Dale Grimshaw: My first real, established theme was probably where I explored the meat industry and mass manufacturing. It was all a pretty obvious approach - dripping carcasses made up of collaged photocopies of £10 notes, covered in red splashes. Despite a tutor saying something to the effect of “Grimshaw, you’re as subtle as a brick shithouse,” I can see with hindsight what I was trying to achieve in terms of the technique and the application of the paint. I was laying the foundation for what was to come.
Paul Gallagher: Who and what have been your influences?

Dale Grimshaw: I was very much interested in what was known as the “Glasgow Boys” - Peter Howson, Ken Currie and the like, this was before I studied painting at college.

A print of a Constable painting in our council house, as a child, set me off on a painterly journey. Lucian Freud contributed to this journey that I’m still on. Then other imagery like record covers and illustrations in history books grabbed my attention and guided me another way too. Now, I thankfully have a greater appreciation for Rubens, Rembrandt and all the other big guns.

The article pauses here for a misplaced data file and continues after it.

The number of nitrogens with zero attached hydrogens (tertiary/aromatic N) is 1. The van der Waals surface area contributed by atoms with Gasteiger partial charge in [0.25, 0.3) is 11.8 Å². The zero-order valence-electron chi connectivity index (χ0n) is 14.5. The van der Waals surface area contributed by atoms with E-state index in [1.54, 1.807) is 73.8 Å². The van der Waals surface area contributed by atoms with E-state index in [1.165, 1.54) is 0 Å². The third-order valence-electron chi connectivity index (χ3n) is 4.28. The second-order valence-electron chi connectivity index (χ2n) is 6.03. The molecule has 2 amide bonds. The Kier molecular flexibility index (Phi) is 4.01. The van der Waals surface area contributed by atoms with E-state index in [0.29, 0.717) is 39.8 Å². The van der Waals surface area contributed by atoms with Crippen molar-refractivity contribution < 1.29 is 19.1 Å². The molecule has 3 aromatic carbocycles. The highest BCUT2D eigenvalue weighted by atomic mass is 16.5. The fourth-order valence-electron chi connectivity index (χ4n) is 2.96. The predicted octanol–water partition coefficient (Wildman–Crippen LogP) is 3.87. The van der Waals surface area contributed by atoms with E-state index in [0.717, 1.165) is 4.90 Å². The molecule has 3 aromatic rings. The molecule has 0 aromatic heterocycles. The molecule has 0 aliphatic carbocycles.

Paul Gallagher: How did you develop your original and distinctive style?

Dale Grimshaw: Most people presume I had gone through that almost obligatory Francis Bacon obsession at Art College, but I hadn’t. In fact, it was only about 7 years ago that I really became enraptured by Bacon’s work. I first experimented with the more blurred aspect of my style in the very early 90’s. I used to get frustrated with painting more academic portraits and such and so I began to try and capture energy, movement or an aura when painting figures – similar to a blurred video still.